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Zoning Systems for Residential and Light Commercial Applications

Originally published: 09.01.11 by Tom Edwards


When to use complete electronic bypass variable air volume or constant-volume duct systems.

Zoning systems for these types of applications come in two primary flavors — complete electronic bypass variable air volume systems (BPVAV); and constant-volume duct systems, in which 20% or less of the system airflow is subject to complete shutoff without bypass.

BPVAV zoning systems consist of a shutoff damper and thermostat for each zone with a bypass damper located in the duct connecting the main return and supply of the rooftop or air handler/furnace. As the zone dampers close, pressure building in the supply duct will cause the bypass damper to open and redirect this air back into the unit. In the cooling mode, this cooler temperature is sensed at the unit, and the compressor shuts down, saving energy. The same happens during the winter months. In the heating mode, higher return air temperatures are sensed, and the heating source shuts down, saving energy.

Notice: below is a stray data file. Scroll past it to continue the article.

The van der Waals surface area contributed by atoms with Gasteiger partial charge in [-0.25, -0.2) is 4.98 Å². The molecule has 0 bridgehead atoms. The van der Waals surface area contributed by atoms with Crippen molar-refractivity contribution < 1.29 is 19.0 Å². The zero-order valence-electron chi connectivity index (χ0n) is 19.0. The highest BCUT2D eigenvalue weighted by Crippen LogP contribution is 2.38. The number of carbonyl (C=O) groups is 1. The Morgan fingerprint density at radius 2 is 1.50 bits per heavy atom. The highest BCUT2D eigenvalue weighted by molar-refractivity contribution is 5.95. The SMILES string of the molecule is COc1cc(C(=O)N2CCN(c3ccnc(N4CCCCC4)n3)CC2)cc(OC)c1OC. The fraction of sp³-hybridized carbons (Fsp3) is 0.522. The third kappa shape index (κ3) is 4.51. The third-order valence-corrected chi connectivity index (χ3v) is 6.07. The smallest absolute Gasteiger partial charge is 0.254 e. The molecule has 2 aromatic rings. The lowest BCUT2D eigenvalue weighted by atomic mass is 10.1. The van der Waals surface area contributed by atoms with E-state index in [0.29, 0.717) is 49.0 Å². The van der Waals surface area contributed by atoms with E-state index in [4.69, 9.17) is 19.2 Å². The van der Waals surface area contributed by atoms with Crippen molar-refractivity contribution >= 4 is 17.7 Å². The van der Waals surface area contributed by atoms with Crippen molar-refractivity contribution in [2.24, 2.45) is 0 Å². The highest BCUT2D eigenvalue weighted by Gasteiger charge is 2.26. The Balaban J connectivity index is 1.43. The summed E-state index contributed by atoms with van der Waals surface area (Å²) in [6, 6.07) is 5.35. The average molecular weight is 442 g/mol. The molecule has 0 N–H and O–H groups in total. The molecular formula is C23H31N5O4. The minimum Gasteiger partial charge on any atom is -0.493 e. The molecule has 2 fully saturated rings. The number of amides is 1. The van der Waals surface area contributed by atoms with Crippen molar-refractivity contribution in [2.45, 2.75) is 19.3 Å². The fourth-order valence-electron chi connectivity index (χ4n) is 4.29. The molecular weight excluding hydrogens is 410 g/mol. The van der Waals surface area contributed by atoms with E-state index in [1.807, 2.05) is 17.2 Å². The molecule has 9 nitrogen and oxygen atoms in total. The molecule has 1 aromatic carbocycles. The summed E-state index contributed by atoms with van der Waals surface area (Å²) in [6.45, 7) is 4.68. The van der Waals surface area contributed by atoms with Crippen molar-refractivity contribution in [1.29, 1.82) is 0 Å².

Rooftop and split system manufacturers have variable-speed airside systems available that may preclude the need for the bypass loop. Every manufacturer has recommendations on their variable speed fan units for zoning applications.

Some applications, such as a retail space with only

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a back office or two, may require 80% (or more) of the capacity to be serviced by one thermostat and 20% to be serviced by a thermostat in the separate office(s). In these cases, a single zone damper and thermostat will meet the comfort needs without the need for bypass control in a constant-volume system.


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Zoning Systems for Residential and Light Commercial Applications

Tom Edwards explains the difference between electronic bypass variable air volume (BPVAV) and constant-volume duct systems—and when to use each application.
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Zone control in the light commercial and residential market has become the norm rather than the exception. It is imperative that every HVAC contractor and system-design professional understands the application. It is a key strategy for success on both new construction as well as improving overall comfort on existing jobs. The steps identified should help identify additional thoughts to be included in a successful zone-control strategy.
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